We often look at technology as a driver for enhancing your overall approach to insurance business here at RiskHeads; today we’d like to look at a technology that may soon change the way automotive insurance works forever.
Driverless cars might sound like something from science-fiction but they’re not as far away as many people might think. Many cars already have driver-error reduction systems in place – sensors for detecting proximity, cameras to help with parking, cruise control etc.
Car makers are always looking to improve the driving experience and in Japan the government is working with Toyota, Honda, Nissan, etc. to introduce driverless vehicles by the year 2020. There’s still an indication that this wouldn’t be a fully “driverless” experience but rather that the driver would use manual control for local roads but switch to automated driving on motorways.
Over in America, Google have thrown their financial muscle and technical skills into their own driverless car project and while the car’s not ready for the road yet – they’ve seen some positive results in trials on racetracks.
Is this good news for the insurance industry?
Forbes magazine thinks not. They estimate that car insurance premiums in a driverless world would drop by nearly 75%. That’s because in the scenario envisaged there will be far, far fewer accidents and the risk that insurers protect against will nearly disappear. It means that savvy customers aren’t going to carry on paying the same prices for premiums and in many cases this might even cause the insurance company to drop out of the auto market permanently.
Some insurers argue that this won’t be the case. They point out that with previous technology introduction in the industry; whenever one risk is offset another arises. They often use the example of airbags which may cut down on fatal injuries but cause new types of injury through their use.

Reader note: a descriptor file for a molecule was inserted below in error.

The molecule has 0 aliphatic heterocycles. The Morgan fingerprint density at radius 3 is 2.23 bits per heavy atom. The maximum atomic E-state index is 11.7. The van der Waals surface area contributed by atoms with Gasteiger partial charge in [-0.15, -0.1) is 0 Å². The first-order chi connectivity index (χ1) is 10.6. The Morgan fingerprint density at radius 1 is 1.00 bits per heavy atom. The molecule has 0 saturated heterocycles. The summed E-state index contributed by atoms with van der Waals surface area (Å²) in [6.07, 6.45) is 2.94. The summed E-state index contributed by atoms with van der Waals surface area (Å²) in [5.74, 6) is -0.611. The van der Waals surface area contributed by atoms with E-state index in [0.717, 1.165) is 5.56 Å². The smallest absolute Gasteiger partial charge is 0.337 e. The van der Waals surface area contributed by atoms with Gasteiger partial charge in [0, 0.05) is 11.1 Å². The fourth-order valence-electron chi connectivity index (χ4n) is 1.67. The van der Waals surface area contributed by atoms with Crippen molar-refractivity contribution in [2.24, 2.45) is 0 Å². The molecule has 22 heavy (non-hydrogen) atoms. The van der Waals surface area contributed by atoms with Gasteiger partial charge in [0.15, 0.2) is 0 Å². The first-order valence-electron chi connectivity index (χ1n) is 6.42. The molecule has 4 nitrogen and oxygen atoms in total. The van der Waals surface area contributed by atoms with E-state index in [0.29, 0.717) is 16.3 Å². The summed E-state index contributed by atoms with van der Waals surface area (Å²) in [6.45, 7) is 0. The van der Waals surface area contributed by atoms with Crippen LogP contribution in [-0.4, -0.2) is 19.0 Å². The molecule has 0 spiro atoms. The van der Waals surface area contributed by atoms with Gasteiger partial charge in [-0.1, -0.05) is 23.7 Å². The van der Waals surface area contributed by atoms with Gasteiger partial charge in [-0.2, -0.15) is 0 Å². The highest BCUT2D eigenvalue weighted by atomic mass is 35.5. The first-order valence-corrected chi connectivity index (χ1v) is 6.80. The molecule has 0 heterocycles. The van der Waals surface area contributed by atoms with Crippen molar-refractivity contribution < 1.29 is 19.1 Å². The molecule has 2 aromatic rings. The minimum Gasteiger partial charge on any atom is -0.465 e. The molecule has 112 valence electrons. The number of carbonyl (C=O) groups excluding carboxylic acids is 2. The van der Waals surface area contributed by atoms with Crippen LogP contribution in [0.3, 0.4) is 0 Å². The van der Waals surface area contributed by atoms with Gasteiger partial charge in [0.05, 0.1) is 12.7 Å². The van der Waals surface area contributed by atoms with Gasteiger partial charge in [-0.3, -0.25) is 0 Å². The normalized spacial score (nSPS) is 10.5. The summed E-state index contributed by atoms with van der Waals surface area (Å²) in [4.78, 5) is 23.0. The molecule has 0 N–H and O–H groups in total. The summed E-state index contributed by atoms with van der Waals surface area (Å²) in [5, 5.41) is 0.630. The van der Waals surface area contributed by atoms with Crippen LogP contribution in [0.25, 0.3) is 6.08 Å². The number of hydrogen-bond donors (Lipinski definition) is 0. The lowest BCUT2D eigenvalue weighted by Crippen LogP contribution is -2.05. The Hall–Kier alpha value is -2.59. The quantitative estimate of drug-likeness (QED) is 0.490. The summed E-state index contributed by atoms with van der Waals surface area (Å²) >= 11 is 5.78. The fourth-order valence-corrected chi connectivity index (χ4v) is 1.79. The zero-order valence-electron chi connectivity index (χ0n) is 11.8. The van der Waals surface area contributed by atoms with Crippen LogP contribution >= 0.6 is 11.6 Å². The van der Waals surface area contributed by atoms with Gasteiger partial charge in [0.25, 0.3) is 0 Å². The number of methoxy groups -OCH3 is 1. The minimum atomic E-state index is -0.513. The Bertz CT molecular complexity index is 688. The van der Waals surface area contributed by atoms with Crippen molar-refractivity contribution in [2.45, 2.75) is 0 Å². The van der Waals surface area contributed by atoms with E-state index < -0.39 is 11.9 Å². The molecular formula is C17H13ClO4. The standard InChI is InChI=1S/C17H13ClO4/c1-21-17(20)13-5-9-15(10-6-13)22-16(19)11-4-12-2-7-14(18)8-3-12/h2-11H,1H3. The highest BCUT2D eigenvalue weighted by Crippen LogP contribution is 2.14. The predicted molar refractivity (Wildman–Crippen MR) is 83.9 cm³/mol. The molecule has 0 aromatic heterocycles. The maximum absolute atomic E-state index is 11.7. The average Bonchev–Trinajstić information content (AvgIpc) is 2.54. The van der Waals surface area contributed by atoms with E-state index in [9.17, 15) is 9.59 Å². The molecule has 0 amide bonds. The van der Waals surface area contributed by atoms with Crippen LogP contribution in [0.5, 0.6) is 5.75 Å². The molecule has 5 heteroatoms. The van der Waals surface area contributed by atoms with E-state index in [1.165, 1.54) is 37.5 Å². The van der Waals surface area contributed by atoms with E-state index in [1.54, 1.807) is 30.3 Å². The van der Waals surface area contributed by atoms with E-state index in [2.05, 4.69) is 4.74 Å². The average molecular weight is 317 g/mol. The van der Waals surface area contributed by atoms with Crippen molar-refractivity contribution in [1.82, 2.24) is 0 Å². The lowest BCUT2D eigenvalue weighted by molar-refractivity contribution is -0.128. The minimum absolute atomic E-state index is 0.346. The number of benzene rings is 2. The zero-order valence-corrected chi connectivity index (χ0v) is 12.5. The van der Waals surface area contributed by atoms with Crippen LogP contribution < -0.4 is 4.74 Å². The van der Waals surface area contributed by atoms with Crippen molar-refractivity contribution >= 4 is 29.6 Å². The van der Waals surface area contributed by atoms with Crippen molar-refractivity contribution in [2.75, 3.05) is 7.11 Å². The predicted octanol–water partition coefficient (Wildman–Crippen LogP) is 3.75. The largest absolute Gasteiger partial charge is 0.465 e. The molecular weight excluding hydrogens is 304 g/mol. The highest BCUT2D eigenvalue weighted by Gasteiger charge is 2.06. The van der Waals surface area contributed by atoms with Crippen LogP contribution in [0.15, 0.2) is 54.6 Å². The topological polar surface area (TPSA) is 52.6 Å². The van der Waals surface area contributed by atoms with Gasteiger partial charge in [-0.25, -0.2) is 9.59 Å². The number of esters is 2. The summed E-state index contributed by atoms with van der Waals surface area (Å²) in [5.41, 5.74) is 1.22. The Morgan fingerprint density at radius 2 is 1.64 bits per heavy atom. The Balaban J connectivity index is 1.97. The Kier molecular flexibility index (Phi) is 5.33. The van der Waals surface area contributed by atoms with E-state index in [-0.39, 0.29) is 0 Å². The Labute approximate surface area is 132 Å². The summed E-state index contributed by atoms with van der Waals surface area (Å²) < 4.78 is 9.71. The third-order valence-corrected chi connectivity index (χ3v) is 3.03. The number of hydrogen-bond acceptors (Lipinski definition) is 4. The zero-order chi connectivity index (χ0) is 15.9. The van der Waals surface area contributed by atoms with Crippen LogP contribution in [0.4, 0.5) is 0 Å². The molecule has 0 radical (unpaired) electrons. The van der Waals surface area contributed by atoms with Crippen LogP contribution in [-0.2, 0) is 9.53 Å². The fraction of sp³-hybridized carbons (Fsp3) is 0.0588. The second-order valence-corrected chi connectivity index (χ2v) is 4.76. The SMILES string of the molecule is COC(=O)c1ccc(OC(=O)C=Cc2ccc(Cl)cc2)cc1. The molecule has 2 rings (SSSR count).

They also know that in the short-term, until driverless technology has been demonstrated to genuinely reduce accidents on the road, there’s an increased risk of using vehicles that let the driver take a nap.
Threats to Investment in Telematics?
There’s also the possibility that developments in driverless technology may send telematics to the kerb. It’s not that they are entirely exclusive technologies but it is a given that driverless technology will be an enormous amount more effective than an insurer-led telematics project. Insurers should keep an eye on developments very closely.
Where can insurers position themselves to best effect?
We think there are two avenues for insurers to take. The first is one that will be adopted by many – the ostrich. A company becomes a dinosaur when it buries its’ head in the sand. These insurers will ignore the benefits of driverless technology and simply refuse to insure drivers or worse expect massively increased premiums for taking on the early risk. It might work short-term but it’s likely to leave consumers with a bad taste in their mouths and to encourage them to go somewhere better as soon as they are able.
The second approach is simple. Smart insurance companies will lead the charge to accurately assess risk for driverless technology. They’ll develop innovative products that attract what will be a quickly growing market sector and seek to dominate it before the dinosaurs get a look in. 75% reduction in premiums is only unattractive if you realise the alternative is a 100% reduction.
I just read that in Britain they are going to start testing driverless cars out on the open road. Watch this space and lets see if any of them end up on the news after probably killing someone. Lee